A dataset provided by the European Space Agency

Name GIO-C-NMS-4-HALLEY
Mission GIOTTO
URL ftp://npsa01.esac.esa.int/pub/mirror/GIOTTO/NMS/GIO-C-NMS-4-HALLEY-V1.0
DOI https://doi.org/10.5270/esa-jn7m16q
Abstract Derived, calibrated density profiles from the NMS ION and NEUTRAL sensors flown on the GIOTTO mission and obtained during the comet Halley fly-by on 13 March 1986. This data set corrects issues found in the GIO-C-NMS-4-86P-V1.0 data set.
Description Data set Overview = On March, 13/14 1986, the Giotto spacecraft flew within 600 km from comet Halley through the coma. During this flyby the Neutral Mass Spectrometer NMS measured the neutral gas and the ionized plasma of the comet as a function of distance. The present data represent the curren- tly available dataset of the innermost coma. Not all masses are calib- rated and evaluated to the same degree of accuracy. Therefore, care has to be taken when using these data. The paragraph summarizing the correlated errors should be carefully read before working with these data. There are no data available for other periods of the mission. This data set supersedes GIO-C-NMS-4-86P-V1.0. Version History The first version of the this data set was archived as GIO-C-NMS-4-86P-V1.0. After an internal and external review by the Planetary Data System (PDS) Small Bodies Node (SBN), several technical issues were discovered. First, this data set was renamed to GIO-C-NMS-4-HALLEY-V1.0 since this is a data set for comet 1P/Halley, not 86P/Wild. All catalog files have been updated. Support files have been populated, updated, and/or corrected to comply with PDS3 standards. The data files have remained unchanged, though the format files that describe them have been corrected as needed. Content of archive - Neutral density data from the mass analyzer - Neutral density data from the energy-analyzer - Ion density data from the mass analyzer - Neutral gas velocity data - Ion temperature data - Yields for different ions for the NMS detectors - Data for mass 18, 28 and 31 for the mass analyzer which have been published in the literature - Data for mass 18 and 44 for the energy analyzer which have been published in the literature - List of references - PhD work of R. Meier and M. Reber, University of Bern Data structure -------------- Product Column 1 Column 2 Column 3 Column 4 ------- -----...
Instrument NMS
Temporal Coverage 1986-03-13T23:08:00Z/1986-03-14T00:03:11Z
Version V1.0
Mission Description Mission Overview In 1978,ESA was invited by NASA to plan a joint mission consisting of a comet Halley fly-by in November 1985 and a rendezvous with comet Tempel 2 in 1988. The mission comprised an American main spacecraft which would carry a European probe. The main spacecraft, with its array of sophisticated cameras and experiments, would complete a fly-by of comet Halley at a safe distance. Shortly before fly-by, the probe would be released towards the nucleus to make detailed in-situ observations in the innermost coma. In January 1980, however, it became clear that financial support for the Halley Fly-by/Tempel 2 Rendezvous mission could not be secured in the USA. By that time the interest of European scientists had built up such momentum that ESA considered the possibility of a purely European mission. The support for a fly-by mission was strong in Europe and went far beyond the small section of scientists specialised in cometary research. A fly-by of comet Halley was suggested to ESA by the scientific community in February 1980. Rather than having the American spacecraft deliver the probe to the comet as in the earlier concept, the Europeans proposed that the capabilities of the small probe be increased by building an independent, self-sufficient spacecraft to be launched using the European Ariane rocket. The limited time available for development and the small financial resources made it advisable to use a spin-stabilised spacecraft derived from the European Earth orbiting spacecraft Geos. This proposal was studied by ESA in the first half of 1980. The European mission to comet Halley was named Giotto after the Italian painter Giotto di Bondone who depicted comet Halley as the `Star of Bethlehem' in one of his frescoes in the Scrovegni chapel in Padua in 1304. The Giotto mission was finally approved as ESA's first interplanetary mission on 7 July 1980. An Announcement of Opportunity was issued ...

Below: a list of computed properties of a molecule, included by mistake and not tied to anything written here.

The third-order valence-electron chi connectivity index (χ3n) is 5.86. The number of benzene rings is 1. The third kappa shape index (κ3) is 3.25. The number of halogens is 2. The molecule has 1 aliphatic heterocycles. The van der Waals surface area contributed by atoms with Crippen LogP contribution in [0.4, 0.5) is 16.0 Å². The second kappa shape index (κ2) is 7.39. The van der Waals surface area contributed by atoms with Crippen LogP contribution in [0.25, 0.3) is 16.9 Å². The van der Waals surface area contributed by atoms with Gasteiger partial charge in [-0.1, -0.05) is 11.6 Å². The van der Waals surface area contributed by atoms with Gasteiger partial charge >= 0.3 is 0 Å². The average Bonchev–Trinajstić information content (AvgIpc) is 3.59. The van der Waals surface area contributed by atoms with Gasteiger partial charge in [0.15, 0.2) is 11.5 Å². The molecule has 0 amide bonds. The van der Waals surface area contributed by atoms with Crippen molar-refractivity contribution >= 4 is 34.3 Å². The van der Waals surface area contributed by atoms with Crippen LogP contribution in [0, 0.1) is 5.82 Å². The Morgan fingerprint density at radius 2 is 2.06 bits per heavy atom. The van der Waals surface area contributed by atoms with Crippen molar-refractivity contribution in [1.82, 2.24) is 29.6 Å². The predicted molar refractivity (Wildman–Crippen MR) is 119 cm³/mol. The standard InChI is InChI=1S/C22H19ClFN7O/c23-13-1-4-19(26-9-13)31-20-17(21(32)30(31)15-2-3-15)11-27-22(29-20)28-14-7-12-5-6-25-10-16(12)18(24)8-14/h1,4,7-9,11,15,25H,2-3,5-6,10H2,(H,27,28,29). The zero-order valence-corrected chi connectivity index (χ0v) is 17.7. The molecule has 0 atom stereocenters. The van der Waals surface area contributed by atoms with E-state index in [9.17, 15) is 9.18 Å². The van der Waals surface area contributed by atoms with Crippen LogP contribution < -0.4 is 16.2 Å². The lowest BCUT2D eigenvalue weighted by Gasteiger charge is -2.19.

Creator Contact KATHRIN ALTWEGG
Date Published 2006-10-30
Publisher And Registrant European Space Agency
Credit Guidelines European Space Agency, 2006-10-30, GIO-C-NMS-4-HALLEY, V1.0. https://doi.org/10.5270/esa-jn7m16q